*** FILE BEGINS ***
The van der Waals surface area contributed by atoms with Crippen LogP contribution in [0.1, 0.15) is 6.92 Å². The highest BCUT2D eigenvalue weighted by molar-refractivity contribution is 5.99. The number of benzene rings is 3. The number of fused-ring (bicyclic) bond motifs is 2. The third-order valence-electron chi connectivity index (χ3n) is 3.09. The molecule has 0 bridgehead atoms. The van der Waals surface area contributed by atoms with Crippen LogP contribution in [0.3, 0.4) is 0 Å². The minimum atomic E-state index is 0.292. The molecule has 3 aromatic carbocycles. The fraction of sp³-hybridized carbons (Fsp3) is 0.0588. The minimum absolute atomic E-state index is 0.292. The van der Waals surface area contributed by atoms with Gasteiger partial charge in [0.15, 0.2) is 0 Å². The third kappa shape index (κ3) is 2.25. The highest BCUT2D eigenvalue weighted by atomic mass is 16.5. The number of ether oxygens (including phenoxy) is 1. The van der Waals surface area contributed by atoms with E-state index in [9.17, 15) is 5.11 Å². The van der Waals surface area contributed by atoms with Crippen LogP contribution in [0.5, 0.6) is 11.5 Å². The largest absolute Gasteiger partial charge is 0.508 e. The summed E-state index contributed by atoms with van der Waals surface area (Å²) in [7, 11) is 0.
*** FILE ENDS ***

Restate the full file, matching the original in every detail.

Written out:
The van der Waals surface area contributed by atoms with Crippen LogP contribution in [0.1, 0.15) is 6.92 Å². The highest BCUT2D eigenvalue weighted by molar-refractivity contribution is 5.99. The number of benzene rings is 3. The number of fused-ring (bicyclic) bond motifs is 2. The third-order valence-electron chi connectivity index (χ3n) is 3.09. The molecule has 0 bridgehead atoms. The van der Waals surface area contributed by atoms with Crippen LogP contribution in [0.3, 0.4) is 0 Å². The minimum atomic E-state index is 0.292. The molecule has 3 aromatic carbocycles. The fraction of sp³-hybridized carbons (Fsp3) is 0.0588. The minimum absolute atomic E-state index is 0.292. The van der Waals surface area contributed by atoms with Gasteiger partial charge in [0.15, 0.2) is 0 Å². The third kappa shape index (κ3) is 2.25. The highest BCUT2D eigenvalue weighted by atomic mass is 16.5. The number of ether oxygens (including phenoxy) is 1. The van der Waals surface area contributed by atoms with E-state index in [9.17, 15) is 5.11 Å². The van der Waals surface area contributed by atoms with Crippen LogP contribution in [0.5, 0.6) is 11.5 Å². The largest absolute Gasteiger partial charge is 0.508 e. The summed E-state index contributed by atoms with van der Waals surface area (Å²) in [7, 11) is 0.